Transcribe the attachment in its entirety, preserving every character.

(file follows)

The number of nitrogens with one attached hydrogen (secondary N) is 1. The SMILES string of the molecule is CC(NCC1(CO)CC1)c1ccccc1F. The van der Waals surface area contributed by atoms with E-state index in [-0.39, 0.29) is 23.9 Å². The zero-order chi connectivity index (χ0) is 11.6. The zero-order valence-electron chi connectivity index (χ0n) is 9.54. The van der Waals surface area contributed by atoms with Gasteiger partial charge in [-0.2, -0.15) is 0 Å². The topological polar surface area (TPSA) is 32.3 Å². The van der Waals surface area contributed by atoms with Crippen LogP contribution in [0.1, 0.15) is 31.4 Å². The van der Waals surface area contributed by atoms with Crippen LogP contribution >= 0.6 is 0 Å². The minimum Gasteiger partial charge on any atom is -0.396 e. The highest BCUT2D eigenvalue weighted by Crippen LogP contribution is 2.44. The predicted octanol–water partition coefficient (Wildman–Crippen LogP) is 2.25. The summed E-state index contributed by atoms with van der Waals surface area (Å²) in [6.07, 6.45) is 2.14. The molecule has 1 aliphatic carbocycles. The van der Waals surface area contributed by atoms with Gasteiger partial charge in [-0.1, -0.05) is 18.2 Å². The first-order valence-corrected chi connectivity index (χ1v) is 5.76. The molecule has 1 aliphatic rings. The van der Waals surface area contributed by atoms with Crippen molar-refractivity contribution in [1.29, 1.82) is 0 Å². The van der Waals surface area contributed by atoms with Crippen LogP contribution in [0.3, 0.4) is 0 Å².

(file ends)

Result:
The number of nitrogens with one attached hydrogen (secondary N) is 1. The SMILES string of the molecule is CC(NCC1(CO)CC1)c1ccccc1F. The van der Waals surface area contributed by atoms with E-state index in [-0.39, 0.29) is 23.9 Å². The zero-order chi connectivity index (χ0) is 11.6. The zero-order valence-electron chi connectivity index (χ0n) is 9.54. The van der Waals surface area contributed by atoms with Gasteiger partial charge in [-0.2, -0.15) is 0 Å². The topological polar surface area (TPSA) is 32.3 Å². The van der Waals surface area contributed by atoms with Crippen LogP contribution in [0.1, 0.15) is 31.4 Å². The van der Waals surface area contributed by atoms with Crippen LogP contribution >= 0.6 is 0 Å². The minimum Gasteiger partial charge on any atom is -0.396 e. The highest BCUT2D eigenvalue weighted by Crippen LogP contribution is 2.44. The predicted octanol–water partition coefficient (Wildman–Crippen LogP) is 2.25. The summed E-state index contributed by atoms with van der Waals surface area (Å²) in [6.07, 6.45) is 2.14. The molecule has 1 aliphatic carbocycles. The van der Waals surface area contributed by atoms with Gasteiger partial charge in [-0.1, -0.05) is 18.2 Å². The first-order valence-corrected chi connectivity index (χ1v) is 5.76. The molecule has 1 aliphatic rings. The van der Waals surface area contributed by atoms with Crippen molar-refractivity contribution in [1.29, 1.82) is 0 Å². The van der Waals surface area contributed by atoms with Crippen LogP contribution in [0.3, 0.4) is 0 Å².